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rant must do with Lee what he did with Pemberton, he must outgeneral him and force him to fight him on his own ground. This all of us uninformed think he could accomplish by crossing the James and taking Richmond in the rear, and accordingly we are most eager that that should be done."

Capt. Charles F. Adams, Jr., attached to the staff of Gen. Meade.

The Courthouse in Petersburg (left), photographed before the Union advance upon the city. At the time the James was crossed, Petersburg was practically defenseless and open to a Union assault.

/O) June 12: Grant pr ^ the Potomac-101 Petersburg. II and revised siege line >

June 12: Meanwhi ^^ Malvern Hill area approaches to the

June 14: II Corps t ^^ bank of the James from Wilcox's Lan

^June 15: A massive ^^ completed across of the Federal anr

June 15: Federal d ^^ Lee focused on th James River

June 15: The Fede Petersburg

A pontoon bridge across the James River (right). The "^movement of the pontoon boats overland required six mules per boat, plus the assistance of innumerable \solâiêfs>ù>i?en poor weather conditions turned the roads mïp!:â 'moraès,, of mud.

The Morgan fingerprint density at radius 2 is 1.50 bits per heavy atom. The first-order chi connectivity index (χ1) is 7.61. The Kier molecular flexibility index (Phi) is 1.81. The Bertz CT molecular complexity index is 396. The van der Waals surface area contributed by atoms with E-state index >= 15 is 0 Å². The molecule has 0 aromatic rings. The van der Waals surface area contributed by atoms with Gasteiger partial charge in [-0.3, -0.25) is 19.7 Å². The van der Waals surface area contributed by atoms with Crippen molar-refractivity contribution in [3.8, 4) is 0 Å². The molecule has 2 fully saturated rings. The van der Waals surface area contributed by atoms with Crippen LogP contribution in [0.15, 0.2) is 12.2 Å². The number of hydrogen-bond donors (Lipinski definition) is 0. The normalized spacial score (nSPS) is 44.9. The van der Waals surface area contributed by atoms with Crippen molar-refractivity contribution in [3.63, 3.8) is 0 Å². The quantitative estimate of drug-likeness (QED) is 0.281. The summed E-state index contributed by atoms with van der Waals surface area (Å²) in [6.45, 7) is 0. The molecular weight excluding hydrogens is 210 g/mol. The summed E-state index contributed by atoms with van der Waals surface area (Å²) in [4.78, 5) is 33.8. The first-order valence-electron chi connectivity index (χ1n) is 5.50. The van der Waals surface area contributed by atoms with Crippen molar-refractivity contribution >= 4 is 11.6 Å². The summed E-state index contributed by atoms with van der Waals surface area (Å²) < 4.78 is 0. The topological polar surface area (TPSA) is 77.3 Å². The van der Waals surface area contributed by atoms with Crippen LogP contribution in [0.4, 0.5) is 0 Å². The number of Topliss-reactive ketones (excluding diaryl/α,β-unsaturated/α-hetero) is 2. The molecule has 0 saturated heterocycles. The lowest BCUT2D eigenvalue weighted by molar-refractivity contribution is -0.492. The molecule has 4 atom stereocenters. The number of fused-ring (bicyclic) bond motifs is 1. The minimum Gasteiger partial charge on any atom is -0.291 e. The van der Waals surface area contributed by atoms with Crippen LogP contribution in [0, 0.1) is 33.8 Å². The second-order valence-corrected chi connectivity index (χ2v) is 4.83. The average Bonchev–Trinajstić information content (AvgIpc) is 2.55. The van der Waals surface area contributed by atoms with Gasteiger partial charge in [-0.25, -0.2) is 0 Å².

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issrwiik position, the remainder of the army passed behind it to the north bank of the James, where engineers were constructing a massive pontoon bridge. On June 14, II Corps crossed the James on boats, while XVIII Corps arrived at Bermuda Hundred. The remainder of Grant's forces crossed the river on the pontoon bridge on June 15 and 16. Throughout the entire movement, aggressive Federal diversionary tactics confused Lee and caused the Army of Northern Virginia to remain north of the James River. Weakly defended by elements of General Beauregard's small command, Petersburg seemed ripe for the taking.

IViinçtmill Wf/c'ox/1

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